1. City of Benjamin. It was on the frontier between Judah and Israel. Baasha, king of Israel, sought to build or fortify the place against Asa, king of Judah, but this was averted by Israel being attacked by the king of Syria at the request of Asa, who sent him a rich present of gold and silver.  Joshua 18:25;  Judges 4:5;  Judges 19:13;  1 Kings 15:17-22;  2 Chronicles 16:1-6;  Ezra 2:26;  Nehemiah 7:30;  Nehemiah 11:33;  Isaiah 10:29;  Jeremiah 31:15;  Jeremiah 40:1;  Hosea 5:8 . Called RAMA in  Matthew 2:18 . Identified with er Ram, 31 51 N, 35 14' E.

2. City of Ephraim, where Samuel the prophet dwelt.   1 Samuel 1:19;  1 Samuel 2:11;  1 Samuel 7:17;  1 Samuel 8:4;  1 Samuel 15:34;  1 Samuel 16:13;  1 Samuel 19:18-23;  1 Samuel 20:1;  1 Samuel 22:6;  1 Samuel 25:1;  1 Samuel 28:3 . It is called RAMATHAIM-ZOPHIM in  1 Samuel 1:1 . Not identified.

3. Fortified city of Naphtali.   Joshua 19:36 . Identified with er Rameh, 33 7' N, 35 18' E .

5. A contracted form of Ramoth Gilead   2 Kings 8:29;  2 Chronicles 22:6 .

People's Dictionary of the Bible [6]

Ramah ( Râ'Mah ), A Hill. 1. One of the cities of Benjamin.  Joshua 18:25. Its site is at er-Râm, about five miles from Jerusalem, and near to Gibeah.  Judges 4:5;  Judges 19:13;  1 Samuel 22:6. Its people returned after the captivity.  Ezra 2:26;  Nehemiah 7:30. 2. The home of Elkanah, Samuel's father,  1 Samuel 1:19;  1 Samuel 2:11, the birthplace of Samuel himself, his home and official residence, the site of his altar, 1 Sam,7:17; 8:4; 15:34; 16:13; 19:18, and finally his burial-place.  1 Samuel 25:1;  1 Samuel 28:3. It is said that its situation was in Mount Ephraim,  1 Samuel 1:1, a district without defined boundaries. The position of Ramah is a much disputed question. The latest map of the Palestine fund places it a short distance east of Bethlehem. 3. A name applied to four other places.

Hastings' Dictionary of the New Testament [7]

RAMAH (  Matthew 2:18) was a city of Benjamin ( Joshua 18:25), the site of which has been identified with er-Râm , a small village situated about 5 miles north of Jerusalem, at an elevation of about 2600 feet above the sea. Ramah was the point at which Jeremiah parted from the exiles who were being carried away to Babylon ( Jeremiah 40:1), and he associated it with Rachel in the passage ( Jeremiah 31:15) which is quoted by the First Evangelist. This seems to imply that he considered Rachel’s tomb to be in the neighbourhood; and the existence of such a tradition is supported by the account in  1 Samuel 10:2, which states that Rachel was buried ‘in the border of Benjamin.’ The mention of Ramah in the NT quotation is a detail which has no significance in relation to the massacre of the Innocents, since Bethlehem was 10 miles away, on the other side of Jerusalem. See Rachel.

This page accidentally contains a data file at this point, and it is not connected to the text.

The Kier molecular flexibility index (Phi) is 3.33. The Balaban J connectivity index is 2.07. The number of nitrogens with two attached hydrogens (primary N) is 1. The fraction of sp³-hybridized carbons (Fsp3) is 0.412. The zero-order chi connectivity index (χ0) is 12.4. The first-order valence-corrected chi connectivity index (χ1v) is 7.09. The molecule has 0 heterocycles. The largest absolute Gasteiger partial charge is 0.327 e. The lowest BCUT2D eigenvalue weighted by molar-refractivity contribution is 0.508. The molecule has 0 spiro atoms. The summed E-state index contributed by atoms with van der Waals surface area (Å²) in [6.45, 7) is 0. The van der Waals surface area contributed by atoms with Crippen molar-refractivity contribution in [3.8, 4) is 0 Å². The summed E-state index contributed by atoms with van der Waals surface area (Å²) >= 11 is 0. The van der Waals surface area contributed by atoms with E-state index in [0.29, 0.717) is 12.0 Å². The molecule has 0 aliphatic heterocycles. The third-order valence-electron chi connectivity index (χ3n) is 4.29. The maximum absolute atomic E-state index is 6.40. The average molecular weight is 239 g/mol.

James Patrick.

Hawker's Poor Man's Concordance And Dictionary [8]

There was a Ramah, a city of Benjamin, near Bethel. ( Joshua 18:25) And there was a Ramah, called Ramathaim-Zophim, in mount Ephraim, where Elkanah and Hannah, Samuel the prophet's parents, lived. (See  1 Samuel 1:19) And yet it is very possible, that both these might be but one and the same Ramah; for the frontiers of Benjamin and Ephraim joined each other. And as Ramah means a hill, and Zophim is the plural of Zoph, to behold, it is possible the place of Samuel's dwelling might be called Ramathaim-Zophim, the two hills of beholding.

Cyclopedia of Biblical, Theological and Ecclesiastical Literature [9]

(Heb. Ramnah', רָמָה ) signifies A Height , or A High Place , from the root רוּם , To Be High; and thus it is used in  Ezekiel 16:24. Very many of the ancient cities and villages of Palestine were built on the tops of hills, so as to be more secure, and hence, as was natural, such of them as were especially conspicuous were called by way of distinction, הָרָמָה (with the article), The Ileight; and this in the course of time came to be used as a proper name. We find no less than five Ramahs mentioned in Scripture by this simple name, besides several compounds, and in modern Palestine the equivalent Arabic name is of very frequent occurrence. With regart to most of them the traveller can still see how appropriate the appellation was. In the A. V. we have various forms of the word Rumdath ( רָמִת ), the status constructus ( Joshua 13:26), Ramoth ( רָמוֹת and רָמֹת ), the plural ( Joshua 21:36;  1 Samuel 30:27); and Reamathacimz ( רָמָתִים ), a dual form ( 1 Samuel 1:1). Remaeth ( רֶמֵת ) appears to be only another form of the same word. Ini later Hebrew. Ramtha is a recognised word for a hill, and as such is employed in the Jewish versions of the Pentateuch for the rendering of Pisgah. (See Arimathaea). In the following account we largely follow the usual geographical authorities, with important additions from other sources.